Thank you for the life of Howard Claus,
for his good humor, his steadfastness, his generosity, his love.
Thank you for the gift he has been to us,
for the chance we had to share this life with him
and to know him.
But now we grieve.
The grass has withered, the flower has faded,
and we are in need of your comfort, Lord.
Speak tenderly to us,
especially to those closest to Howard who feel his absence most acutely.
In these early days and weeks following Howard‘s death,
feed us like a shepherd,
gather us in your arms,
and carry us in your bosom.
Only there, close to your heart,
will we find refuge and strength in you.
Though Howard‘s death has felt as if the earth is shaking,
as though the mountains are slipping into the sea,
as though the waters are roaring and foaming,
you are our ever present help in time of trouble.
You stand forever.
Care for us until the day
when we will greet Howard again
and see you face to face.
In Christ’s name,
When God exhaled at Pentecost,
first came the wild wind,
and then you rested like a tongue of fire
on the head of each person gathered there.
Those tongues bobbed and flickered
and warmed the hearts of those on whom they rested,
the same people who suddenly spoke and heard
in a hundred different tongues,
familiar tongues, strange tongues,
each one bearing witness to the Son.
May you rest upon us always,
Holy Spirit, Holy Flame,
kindling in us souls
that burn with a desire to know you,
to tell of your work.
Make us brave,
make us articulate,
make us reflections of your light.
And with your Word, illumine for us our lives.
Blaze brightly, Spirit.
The photo at the top is a photo of our students taken during the final chapel sermon that Dan and I preached at Hope College. We love those people and that place.
I am just having too much fun not to show you.
If I skip writing in favor of photography and watercolors, I may never rack up 10,000 hours. But who cares? I’m not Writer, I’m Grace. And my love for this world is omnivorous. I’m a dabbler, not a master.
Dabbling doesn’t leave room for mastery in every area. Or even adequacy, to be honest. Each time I try something new, the master says, “Just ten minutes a day! Ten minutes a day and you’ll keep the words flowing / you’ll develop a more observant eye / your heart will stay healthy / your limbs will grow strong / you won’t lose your Greek / you’ll expand your vocabulary / you’ll have that Beethoven down in no time. Just ten minutes!”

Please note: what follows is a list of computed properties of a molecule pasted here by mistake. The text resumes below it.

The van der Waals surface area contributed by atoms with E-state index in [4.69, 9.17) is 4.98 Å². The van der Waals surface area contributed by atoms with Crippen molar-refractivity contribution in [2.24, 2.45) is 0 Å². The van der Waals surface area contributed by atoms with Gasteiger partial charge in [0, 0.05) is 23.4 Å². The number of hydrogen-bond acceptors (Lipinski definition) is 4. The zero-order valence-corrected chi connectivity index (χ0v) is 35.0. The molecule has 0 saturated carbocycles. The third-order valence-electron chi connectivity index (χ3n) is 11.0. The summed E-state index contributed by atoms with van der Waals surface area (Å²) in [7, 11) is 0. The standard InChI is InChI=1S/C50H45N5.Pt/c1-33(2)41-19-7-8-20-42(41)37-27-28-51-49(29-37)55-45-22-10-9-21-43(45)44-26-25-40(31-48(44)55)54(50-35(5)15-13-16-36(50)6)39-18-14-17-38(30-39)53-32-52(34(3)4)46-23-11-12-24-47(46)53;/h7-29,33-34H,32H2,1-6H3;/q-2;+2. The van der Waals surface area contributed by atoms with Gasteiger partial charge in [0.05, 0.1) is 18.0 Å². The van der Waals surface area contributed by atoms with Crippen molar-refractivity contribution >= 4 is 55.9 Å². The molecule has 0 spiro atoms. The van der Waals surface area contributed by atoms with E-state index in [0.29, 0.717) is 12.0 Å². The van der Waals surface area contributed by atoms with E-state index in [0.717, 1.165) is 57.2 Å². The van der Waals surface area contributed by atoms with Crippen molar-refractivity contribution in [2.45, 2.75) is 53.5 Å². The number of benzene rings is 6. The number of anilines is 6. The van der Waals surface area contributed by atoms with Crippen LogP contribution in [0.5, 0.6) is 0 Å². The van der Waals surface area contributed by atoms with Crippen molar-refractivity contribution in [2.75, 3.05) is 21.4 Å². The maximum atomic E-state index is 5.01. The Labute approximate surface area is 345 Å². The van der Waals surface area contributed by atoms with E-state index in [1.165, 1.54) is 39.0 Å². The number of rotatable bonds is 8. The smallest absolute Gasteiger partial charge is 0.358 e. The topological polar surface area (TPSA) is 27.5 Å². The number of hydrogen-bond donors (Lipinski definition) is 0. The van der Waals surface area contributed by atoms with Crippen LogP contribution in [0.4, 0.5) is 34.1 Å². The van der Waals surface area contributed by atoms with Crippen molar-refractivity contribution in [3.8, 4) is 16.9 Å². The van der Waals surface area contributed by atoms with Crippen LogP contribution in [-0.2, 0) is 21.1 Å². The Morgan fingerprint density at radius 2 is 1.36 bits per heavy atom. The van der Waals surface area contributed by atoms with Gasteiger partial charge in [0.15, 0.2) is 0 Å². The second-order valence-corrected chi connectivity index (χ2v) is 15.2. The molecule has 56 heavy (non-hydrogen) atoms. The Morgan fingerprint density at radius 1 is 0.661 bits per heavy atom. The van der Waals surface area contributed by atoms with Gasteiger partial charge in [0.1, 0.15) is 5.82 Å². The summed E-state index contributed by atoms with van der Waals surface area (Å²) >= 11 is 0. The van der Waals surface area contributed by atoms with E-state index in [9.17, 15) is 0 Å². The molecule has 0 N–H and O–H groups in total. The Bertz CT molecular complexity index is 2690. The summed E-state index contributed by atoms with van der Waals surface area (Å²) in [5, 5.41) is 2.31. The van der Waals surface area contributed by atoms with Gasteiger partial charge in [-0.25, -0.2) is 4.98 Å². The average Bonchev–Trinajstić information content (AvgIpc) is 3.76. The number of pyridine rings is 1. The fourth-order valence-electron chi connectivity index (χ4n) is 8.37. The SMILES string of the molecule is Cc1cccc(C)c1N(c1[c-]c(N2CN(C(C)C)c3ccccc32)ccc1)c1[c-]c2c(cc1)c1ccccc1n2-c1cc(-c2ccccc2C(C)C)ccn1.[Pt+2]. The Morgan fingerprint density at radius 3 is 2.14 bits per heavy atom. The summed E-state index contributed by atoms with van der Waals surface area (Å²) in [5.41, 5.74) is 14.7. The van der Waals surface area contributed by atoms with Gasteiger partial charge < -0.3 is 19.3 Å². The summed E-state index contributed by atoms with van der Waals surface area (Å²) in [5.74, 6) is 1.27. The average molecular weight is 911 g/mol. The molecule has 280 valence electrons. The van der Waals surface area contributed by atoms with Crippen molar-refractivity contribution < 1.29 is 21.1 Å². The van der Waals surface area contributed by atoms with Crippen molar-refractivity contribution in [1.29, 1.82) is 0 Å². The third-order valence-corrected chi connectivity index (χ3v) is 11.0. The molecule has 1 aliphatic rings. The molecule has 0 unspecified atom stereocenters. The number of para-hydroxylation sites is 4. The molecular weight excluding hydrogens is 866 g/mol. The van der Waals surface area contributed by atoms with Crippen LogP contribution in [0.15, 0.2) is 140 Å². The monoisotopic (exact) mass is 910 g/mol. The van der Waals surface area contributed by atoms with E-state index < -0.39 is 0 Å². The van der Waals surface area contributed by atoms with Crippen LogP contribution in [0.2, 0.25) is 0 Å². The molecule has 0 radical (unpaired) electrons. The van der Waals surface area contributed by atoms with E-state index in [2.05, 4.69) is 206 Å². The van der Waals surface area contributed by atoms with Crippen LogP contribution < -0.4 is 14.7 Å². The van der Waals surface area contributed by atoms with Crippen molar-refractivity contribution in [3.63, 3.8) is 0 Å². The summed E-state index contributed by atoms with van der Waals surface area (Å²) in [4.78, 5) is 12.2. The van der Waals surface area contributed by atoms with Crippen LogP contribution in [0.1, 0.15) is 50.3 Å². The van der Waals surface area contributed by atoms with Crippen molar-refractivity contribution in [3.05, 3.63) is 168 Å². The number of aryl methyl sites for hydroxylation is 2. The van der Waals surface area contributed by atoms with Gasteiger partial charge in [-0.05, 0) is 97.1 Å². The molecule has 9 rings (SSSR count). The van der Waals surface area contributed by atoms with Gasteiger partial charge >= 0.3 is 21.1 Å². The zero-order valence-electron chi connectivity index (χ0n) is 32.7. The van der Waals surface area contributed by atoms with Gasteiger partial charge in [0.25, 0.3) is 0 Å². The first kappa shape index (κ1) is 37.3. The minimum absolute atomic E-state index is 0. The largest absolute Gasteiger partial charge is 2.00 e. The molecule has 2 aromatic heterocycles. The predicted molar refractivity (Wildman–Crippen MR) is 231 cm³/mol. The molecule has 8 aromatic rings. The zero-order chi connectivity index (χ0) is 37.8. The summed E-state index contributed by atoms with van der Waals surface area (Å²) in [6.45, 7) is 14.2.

Oh, but can you imagine that routine??
Ten minutes x a zillion well-intentioned activities = too many hours for my day.
So I settle for mediocrity. I dabble. There aren’t many things I do for ten minutes a day for more than two days in a row. Which makes me an unremarkable painter, a decent writer, a pretty good breadmaker, an average gardener. But I love them all! I couldn’t give them up.
I’d like to think that dabbling makes me interesting. That exposure to so many things has a cross-deepening effect. Each informs the others.
Though I haven’t been writing with as much discipline lately (certainly not ten minutes a day), I have been painting.
Nope, I have next to no idea what I’m doing. Don’t know how to mix colors or how to hold my brush, much less how to translate the loveliness of life into color and light and shadow and shape. That watercolor cyclomen up there? Give it a mauve mat and a gold frame and you’d have yourself a great piece of eighties hotel decor.
But getting to paint a quick sketch of the boots I bought with the birthday money from my grandmas and send it to them to show what I picked? Yep, it’s been pretty fun.
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We circle back around, now that we know what has happened. Jesus is risen, and we cannot contemplate forever. Like the women, like the disciples, we go, moving into the places that Christ has been, into the places his Spirit is. Christ’s life gives us life.
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Vindicate me, O God, and defend my cause
against an ungodly people;
from those who are deceitful and unjust deliver me!
For you are the God in whom I take refuge;
why have you cast me off?
Why must I walk about mournfully
because of the oppression of the enemy?
O send out your light and your truth;
let them lead me;
let them bring me to your holy hill
and to your dwelling. . .
Why are you cast down, O my soul,
and why are you disquieted within me?
Hope in God, for I shall again praise him,
my help and my God.
Refuge: a strange word for Holy Saturday, when the stone of the tomb seems cold and mute, not a place to take refuge. A day when all we know is that you have cast us off, not that there will be a day when we shall again praise you. You sent out your light and your truth, but they were snuffed out on Golgotha. There’s no indication that they will ever lead us to your holy hill.
For now, we will huddle in the shadow of the tomb, mourning and waiting.
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And can it be?
Can it be that I should gain an interest in your blood?
That your death prospers my life?
That your hour of greatest poverty is also your hour of greatest prosperity?
That on this day of darkness, of despair and confusion, the light still shines?
The darkness, no matter how deep, cannot overcome it.
Praise to the Lord.
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The first rainstorm of spring.